Post Office records – Fact sheet 50
The Commonwealth Government took the responsibility for postal matters from the colonies on Federation in 1901. Arrangements by the Australian colonies to introduce postal services were generally made in the years soon after settlement. Background information for each colony is summarised below . Before colonial control, mail was usually passed on by ad hoc arrangements made between transporters, storekeepers and settlers. These arrangements were flexible and depended on the cooperative spirit of the country people. It was common for early settlers to ride many miles out of their way to deliver neighbours' mail that had been collected from informal distribution points.
New South Wales
New South Wales had no regular postal service before 1810. On 26 June of that year Governor Macquarie issued an order designating the home of Isaac Nicholls as the colony's first regular post office. An 1825 Act of the Legislative Council provided for the regulation of postal services, including rates of postage. On 1 September 1874 the new General Post Office (GPO) was opened in Sydney.
John Batman was appointed as the first postmaster in 1836. In 1842 the first government building for postal services in Melbourne was opened at the corner of Elizabeth and Bourke Streets.
A post office opened at Moreton Bay in 1824, although the earliest reference to the appointment of a postmaster is 1842.
In 1837 South Australian colonial storekeeper Thomas Gilbert was appointed as postmaster, with post office business to be conducted from his private residence. After a number of moves, the post office gained its own building in 1872 at the corner of King William and Franklin Streets, Adelaide.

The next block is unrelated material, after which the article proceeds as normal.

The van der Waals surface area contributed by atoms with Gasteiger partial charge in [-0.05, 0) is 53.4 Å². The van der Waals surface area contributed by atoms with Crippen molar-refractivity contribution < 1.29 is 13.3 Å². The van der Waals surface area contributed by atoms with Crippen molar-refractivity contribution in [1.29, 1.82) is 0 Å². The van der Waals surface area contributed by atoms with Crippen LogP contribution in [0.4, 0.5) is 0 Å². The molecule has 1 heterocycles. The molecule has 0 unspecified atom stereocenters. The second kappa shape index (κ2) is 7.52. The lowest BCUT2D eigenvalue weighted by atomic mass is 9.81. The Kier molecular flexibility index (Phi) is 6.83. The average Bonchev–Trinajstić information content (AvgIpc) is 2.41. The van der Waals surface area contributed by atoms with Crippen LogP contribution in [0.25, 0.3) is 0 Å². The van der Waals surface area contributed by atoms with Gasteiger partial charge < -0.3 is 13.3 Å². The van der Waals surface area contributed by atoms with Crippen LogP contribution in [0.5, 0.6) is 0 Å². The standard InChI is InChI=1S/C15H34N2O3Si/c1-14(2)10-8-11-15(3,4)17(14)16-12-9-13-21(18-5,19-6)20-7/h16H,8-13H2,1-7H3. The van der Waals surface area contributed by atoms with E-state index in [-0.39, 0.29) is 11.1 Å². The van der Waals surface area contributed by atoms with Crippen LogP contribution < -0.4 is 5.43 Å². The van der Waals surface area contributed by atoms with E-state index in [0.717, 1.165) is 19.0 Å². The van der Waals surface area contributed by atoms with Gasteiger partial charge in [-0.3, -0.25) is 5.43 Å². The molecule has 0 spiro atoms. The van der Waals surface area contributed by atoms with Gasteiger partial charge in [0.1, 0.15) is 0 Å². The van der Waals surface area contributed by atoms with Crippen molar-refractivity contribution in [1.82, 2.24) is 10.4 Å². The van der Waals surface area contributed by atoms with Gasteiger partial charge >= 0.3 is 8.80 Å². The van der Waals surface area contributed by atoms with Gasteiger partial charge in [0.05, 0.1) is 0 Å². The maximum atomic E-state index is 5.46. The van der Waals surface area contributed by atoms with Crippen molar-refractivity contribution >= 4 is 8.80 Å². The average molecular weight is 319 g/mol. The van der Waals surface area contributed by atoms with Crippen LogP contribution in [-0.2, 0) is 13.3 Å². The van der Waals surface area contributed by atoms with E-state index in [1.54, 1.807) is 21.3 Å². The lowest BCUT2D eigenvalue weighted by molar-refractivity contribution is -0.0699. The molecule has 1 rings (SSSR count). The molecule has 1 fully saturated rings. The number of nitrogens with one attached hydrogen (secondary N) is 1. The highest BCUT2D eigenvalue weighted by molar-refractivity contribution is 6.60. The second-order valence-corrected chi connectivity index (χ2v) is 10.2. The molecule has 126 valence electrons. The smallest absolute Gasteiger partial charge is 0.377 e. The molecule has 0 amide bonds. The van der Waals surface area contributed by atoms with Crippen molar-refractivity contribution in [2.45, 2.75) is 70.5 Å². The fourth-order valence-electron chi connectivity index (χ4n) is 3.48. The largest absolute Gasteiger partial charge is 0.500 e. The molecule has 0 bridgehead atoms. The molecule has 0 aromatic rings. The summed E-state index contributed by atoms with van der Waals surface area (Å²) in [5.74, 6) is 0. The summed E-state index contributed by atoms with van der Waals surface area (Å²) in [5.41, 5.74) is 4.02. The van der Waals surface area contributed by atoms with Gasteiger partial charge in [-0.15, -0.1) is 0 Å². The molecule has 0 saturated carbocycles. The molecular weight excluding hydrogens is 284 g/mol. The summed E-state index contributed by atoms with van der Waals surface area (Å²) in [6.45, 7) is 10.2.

Arrangements for postal matters in Perth were handled by James Purkis who was appointed in 1830. In 1840 the post office was set up in a room of the public buildings. The Perth GPO in St Georges Terrace was opened in August 1890.
A post office opened at Hobart in 1809. In 1812 John Beaumont was appointed as postmaster. In 1832 the post office became a government department and John Collicott was appointed as the first Postmaster-General in 1834.
At the time of the first permanent European settlement (Palmerston, 1869), the Northern Territory was under South Australian administration. Territorial postal services before 1901 were an extension of the South Australian service.
The Commonwealth assumed responsibility for postal matters at the time of Federation in 1901. Sir John Forrest was appointed as Australia's first Postmaster-General. The Post and Telegraph Act was passed in 1901.
Post Office records held by the National Archives
Many colonial records relating to the administration of the postal function came under Commonwealth Government control in 1901. These records, some of which are listed in the table below, are now held by offices of the National Archives. These records cover subjects such as administration of post offices, postal rates, postal orders, mail delivery routes and contracts, and central administrative matters such as staff appointments, accounts and telephone services. The office of the Archives holding the records is indicated in the left-hand column of the table.